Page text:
Managing cholesterol in retirement is vital: senior living communities can help
September is National Cholesterol Education Month, which reminds us to be attentive to our cholesterol levels. One of the best measures that seniors can take to safeguard against heart disease is monitoring these levels.
With increased age, the risk of heart disease grows, particularly if cholesterol is high or other risk factors are present: elevated blood pressure, diabetes, smoking, obesity and inactivity. Managing cholesterol levels is always important but even more so after age 65 and up.
Monitor and treat cholesterol with a physician’s guidance
In determining seniors’ cardiovascular risk, physicians look at their cholesterol levels and also consider their age, sex and family history. Seniors diagnosed with heart disease or who have high risk factors should have their cholesterol checked regularly, at least twice a year or more often if their physician suggests.
Both “bad” cholesterol (LDL) and “good” cholesterol (HDL) can be measured. The human body needs both LDL and HDL to function properly, but if too much LDL remains in the bloodstream, it can clog arteries. HDL helps the body manage and eliminate excess LDL. A total cholesterol level of under 200 is generally desirable.
Physicians may counsel those with high LDL to adopt a meal plan low in cholesterol and saturated fats, begin cholesterol-lowering medication or lose weight. Even modest weight loss makes a difference. Research by the American Dietetic Association research shows that a 5-10 percent weight loss can substantially lower cholesterol, as well as blood pressure.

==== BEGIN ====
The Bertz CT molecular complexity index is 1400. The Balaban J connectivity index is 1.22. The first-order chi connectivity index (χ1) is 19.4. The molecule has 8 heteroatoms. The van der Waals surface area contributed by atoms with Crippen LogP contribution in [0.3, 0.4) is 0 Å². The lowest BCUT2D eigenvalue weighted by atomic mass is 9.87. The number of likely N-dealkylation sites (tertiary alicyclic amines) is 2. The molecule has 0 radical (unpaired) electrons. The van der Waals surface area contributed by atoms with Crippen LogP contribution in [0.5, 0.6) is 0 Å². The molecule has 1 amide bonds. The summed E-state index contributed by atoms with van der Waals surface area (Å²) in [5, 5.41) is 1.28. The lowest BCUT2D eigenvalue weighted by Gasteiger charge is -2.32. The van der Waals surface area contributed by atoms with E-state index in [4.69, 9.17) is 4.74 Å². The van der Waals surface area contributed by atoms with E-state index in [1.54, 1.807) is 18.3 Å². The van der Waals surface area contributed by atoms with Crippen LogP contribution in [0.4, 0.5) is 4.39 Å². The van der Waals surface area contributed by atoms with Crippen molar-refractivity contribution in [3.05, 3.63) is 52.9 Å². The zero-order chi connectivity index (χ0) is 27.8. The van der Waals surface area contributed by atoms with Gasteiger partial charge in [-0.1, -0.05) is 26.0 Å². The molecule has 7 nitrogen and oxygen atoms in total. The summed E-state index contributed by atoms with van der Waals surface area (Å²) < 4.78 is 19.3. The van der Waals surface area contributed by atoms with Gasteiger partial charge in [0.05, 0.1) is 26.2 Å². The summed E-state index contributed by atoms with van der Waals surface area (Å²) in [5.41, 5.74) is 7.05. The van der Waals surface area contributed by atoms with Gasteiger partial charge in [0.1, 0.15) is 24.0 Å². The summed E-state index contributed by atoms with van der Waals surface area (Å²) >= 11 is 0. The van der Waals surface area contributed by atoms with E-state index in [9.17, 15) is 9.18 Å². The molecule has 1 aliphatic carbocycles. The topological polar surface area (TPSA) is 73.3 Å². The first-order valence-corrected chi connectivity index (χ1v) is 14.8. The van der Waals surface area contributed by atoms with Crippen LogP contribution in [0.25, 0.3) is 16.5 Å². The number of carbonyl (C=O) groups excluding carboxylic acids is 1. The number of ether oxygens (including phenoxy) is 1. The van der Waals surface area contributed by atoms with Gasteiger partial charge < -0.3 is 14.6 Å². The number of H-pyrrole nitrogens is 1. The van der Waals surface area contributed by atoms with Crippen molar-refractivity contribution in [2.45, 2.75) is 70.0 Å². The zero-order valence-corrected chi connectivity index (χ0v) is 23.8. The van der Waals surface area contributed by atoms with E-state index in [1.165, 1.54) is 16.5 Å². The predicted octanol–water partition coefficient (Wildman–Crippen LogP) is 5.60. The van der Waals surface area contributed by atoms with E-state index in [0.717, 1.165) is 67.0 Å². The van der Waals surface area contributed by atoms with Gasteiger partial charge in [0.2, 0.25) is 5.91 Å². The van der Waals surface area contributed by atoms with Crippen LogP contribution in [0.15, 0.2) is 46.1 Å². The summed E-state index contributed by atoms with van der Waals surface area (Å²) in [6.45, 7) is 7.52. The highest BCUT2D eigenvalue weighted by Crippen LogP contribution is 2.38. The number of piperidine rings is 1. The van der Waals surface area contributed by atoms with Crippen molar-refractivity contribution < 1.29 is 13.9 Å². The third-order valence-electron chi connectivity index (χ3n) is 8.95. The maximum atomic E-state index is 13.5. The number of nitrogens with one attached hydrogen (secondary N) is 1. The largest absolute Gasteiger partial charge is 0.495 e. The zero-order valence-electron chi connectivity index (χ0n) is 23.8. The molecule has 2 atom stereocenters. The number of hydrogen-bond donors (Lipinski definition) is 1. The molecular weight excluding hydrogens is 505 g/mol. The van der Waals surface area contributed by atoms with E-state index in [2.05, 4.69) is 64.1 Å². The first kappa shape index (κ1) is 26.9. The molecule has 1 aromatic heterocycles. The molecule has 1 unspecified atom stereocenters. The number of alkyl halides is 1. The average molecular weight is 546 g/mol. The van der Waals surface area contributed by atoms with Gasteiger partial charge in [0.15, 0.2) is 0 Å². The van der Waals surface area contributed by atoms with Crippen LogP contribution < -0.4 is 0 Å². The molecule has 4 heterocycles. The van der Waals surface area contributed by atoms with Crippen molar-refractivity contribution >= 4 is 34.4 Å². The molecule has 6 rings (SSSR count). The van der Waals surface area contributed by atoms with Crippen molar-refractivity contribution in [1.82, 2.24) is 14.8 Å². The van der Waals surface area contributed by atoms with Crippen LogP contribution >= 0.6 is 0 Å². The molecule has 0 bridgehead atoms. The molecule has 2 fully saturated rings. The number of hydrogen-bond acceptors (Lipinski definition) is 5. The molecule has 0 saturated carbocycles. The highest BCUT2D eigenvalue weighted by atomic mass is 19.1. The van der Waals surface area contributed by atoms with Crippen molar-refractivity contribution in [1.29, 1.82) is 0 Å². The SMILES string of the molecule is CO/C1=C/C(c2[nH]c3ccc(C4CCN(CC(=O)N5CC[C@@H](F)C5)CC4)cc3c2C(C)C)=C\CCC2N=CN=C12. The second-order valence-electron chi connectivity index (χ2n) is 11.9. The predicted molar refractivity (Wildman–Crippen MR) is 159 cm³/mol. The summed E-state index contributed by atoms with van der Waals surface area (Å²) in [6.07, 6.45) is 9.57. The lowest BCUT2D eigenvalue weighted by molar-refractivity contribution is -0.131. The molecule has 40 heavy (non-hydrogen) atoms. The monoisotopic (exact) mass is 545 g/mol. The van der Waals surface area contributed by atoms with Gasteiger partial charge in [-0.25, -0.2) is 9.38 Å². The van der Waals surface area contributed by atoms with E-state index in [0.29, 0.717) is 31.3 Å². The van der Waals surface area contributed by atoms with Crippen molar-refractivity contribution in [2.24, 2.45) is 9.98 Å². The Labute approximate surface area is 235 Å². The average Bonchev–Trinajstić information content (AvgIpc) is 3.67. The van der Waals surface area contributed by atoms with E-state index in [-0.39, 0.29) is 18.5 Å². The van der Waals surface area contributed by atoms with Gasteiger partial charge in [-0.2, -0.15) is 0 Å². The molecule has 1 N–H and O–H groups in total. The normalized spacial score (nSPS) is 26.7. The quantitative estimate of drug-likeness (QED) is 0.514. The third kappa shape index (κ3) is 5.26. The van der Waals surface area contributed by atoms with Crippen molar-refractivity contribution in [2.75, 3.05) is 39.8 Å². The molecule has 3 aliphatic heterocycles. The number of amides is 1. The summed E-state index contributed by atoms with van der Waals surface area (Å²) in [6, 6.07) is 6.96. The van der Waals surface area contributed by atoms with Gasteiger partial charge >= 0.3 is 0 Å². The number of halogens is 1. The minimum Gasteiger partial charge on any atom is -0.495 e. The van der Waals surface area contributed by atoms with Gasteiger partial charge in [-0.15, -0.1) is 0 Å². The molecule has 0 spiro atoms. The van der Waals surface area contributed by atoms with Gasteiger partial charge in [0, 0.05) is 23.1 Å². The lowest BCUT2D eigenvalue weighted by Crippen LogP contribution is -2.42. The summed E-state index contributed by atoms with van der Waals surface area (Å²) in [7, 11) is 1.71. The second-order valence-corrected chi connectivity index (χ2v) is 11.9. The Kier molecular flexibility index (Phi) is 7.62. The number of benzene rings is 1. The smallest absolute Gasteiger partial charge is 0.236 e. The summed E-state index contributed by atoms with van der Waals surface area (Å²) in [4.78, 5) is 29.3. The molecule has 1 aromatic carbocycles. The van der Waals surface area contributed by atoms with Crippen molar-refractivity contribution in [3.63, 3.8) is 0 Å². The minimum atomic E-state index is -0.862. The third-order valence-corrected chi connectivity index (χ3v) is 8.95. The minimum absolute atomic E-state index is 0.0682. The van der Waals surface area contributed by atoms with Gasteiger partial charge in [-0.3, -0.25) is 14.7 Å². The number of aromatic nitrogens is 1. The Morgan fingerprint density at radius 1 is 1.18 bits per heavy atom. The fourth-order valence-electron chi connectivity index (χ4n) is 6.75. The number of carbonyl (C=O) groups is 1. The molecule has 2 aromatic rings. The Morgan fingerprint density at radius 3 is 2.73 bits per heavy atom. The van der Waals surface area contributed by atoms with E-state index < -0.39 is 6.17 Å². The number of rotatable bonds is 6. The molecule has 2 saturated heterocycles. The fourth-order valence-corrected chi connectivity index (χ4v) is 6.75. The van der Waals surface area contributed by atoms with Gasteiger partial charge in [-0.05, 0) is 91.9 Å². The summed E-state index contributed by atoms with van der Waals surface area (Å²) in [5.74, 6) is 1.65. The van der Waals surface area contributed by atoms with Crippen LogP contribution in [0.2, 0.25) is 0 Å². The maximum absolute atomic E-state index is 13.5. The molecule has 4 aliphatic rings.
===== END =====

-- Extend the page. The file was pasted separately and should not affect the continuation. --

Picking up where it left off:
Women tend to have higher good cholesterol and lower bad cholesterol levels than men, but that can change after menopause. Therefore, beginning in their 50s and thereafter, women should pay more attention to their levels.
Our senior living community helps seniors monitor, manage risk factors
The staff at Ecumenical Retirement Community in Harrisburg, PA takes pride in working closely with our residents to monitor risk factors for disease and help them stay healthy. We do this through fitness classes, quality dining, socialization through community life activities and even support for chronic conditions with restorative care. As a result, many residents are able to continue living in our senior living facility rather than move elsewhere to a long-term care senior living home, also known as a nursing home.
If you’re wondering, “Is there a health-centered, senior living community near me” in south central Pennsylvania, we invite you learn more about Ecumenical Retirement Community. Contact us to schedule a visit and find out more about our senior living services.
Families of seniors with chronic illness or who are recovering from surgery often find our physical support program meets their needs for care and rehabilitation just as well as a nursing home. We would be glad to talk with you to tell you more about our physical support program.
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